Another thought: Is it possible that the leather cover is protecting a "real" tsuka (handle) underneath? I'm thinking this because the handle looks "too fat" relative to the blade, and I see the dark red "paint" that perhaps is the seam for the leather cover.
Need to know what's under the leather.

IF it is a real blade, it is in very poor condition, because it appears to have been attacked with a grinding/polishing wheel...


Response 1 re Sad

Pete, thanks very much for your quick response!
I have attached 3 pictures of the engravings on the bottom of the hilt. Sorry they are not of better quality. Not being a sword expert I am afraid to attempt to remove the handle. The handle and scabbard are wrapped in a gray suede leather and it appears seams are covered with a maroon tape. The scabbard is wood, covered by suede leather. A relative who has some knowledge of Civil War era swords says the blade is in good shape, not sure what to make of that. Our family friend (C.L. Glover) returned from the Philippines circa 1944. Eventually I would like to know the approximate value. However, this was passed to me from my father-in-law after he died with the purpose of it staying in the family (me, then my son, then my grandson). This is what I intend, no plans to sell! Thanks again and please let me know what other information I can provide.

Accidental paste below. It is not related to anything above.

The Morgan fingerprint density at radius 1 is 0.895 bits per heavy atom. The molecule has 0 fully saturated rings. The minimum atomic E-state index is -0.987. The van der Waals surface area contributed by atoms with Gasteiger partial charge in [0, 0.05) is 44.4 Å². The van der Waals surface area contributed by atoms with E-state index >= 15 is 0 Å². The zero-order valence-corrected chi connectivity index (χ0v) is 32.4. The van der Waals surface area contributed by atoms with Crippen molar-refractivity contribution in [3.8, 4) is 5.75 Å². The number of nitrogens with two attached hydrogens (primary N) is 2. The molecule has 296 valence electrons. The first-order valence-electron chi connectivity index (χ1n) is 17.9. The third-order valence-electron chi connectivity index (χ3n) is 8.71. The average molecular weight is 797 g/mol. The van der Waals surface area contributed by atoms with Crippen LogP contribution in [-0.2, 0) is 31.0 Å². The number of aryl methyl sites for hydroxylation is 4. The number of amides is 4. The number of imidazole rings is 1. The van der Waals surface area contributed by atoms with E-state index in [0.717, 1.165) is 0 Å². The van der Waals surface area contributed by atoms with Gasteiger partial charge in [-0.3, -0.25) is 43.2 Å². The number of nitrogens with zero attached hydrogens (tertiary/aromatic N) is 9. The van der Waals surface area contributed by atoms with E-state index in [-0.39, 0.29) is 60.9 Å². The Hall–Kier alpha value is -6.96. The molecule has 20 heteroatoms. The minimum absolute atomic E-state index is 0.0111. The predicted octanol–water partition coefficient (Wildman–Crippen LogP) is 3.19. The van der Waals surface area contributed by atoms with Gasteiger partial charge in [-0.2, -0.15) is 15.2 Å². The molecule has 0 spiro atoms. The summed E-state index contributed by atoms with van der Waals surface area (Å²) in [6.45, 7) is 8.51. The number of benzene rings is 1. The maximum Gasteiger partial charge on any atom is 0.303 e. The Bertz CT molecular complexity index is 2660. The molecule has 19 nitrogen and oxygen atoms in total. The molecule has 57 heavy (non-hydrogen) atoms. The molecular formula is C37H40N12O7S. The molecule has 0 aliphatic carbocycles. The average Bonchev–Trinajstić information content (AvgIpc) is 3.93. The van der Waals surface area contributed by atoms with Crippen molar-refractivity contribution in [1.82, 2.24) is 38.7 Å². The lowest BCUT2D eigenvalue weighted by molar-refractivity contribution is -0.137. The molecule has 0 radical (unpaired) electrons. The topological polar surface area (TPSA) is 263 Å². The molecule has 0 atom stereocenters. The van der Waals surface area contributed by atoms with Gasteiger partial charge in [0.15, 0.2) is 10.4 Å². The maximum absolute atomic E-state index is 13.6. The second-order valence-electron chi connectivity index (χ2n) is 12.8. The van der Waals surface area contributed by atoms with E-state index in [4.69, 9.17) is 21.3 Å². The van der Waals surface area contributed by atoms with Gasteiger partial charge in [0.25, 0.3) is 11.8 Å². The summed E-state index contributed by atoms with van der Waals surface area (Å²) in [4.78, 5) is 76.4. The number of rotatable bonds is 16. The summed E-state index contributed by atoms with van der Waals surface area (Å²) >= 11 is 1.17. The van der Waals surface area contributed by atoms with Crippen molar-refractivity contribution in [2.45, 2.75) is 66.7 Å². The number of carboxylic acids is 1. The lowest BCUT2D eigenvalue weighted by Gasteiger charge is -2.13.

PS I am unable to attach pictures (files) to this response so I will create a separate blog wherein I can attach files. I will title the new blog Sword Engravings.


Hi, Virtually any type of "real" Japanese sword will have the handle attached to the tang with a wood peg. There are no exceptions that I can think of.
So, the thought is that under the leather on the handle, you would find one of the two broad types:
1) A "shirasaya", which is nothing but wood, with a peg going through the blade tang.
2) A handle made of wood, wrapped with a layer of ray-skin, then wrapped with a flat cord similar to shoelace.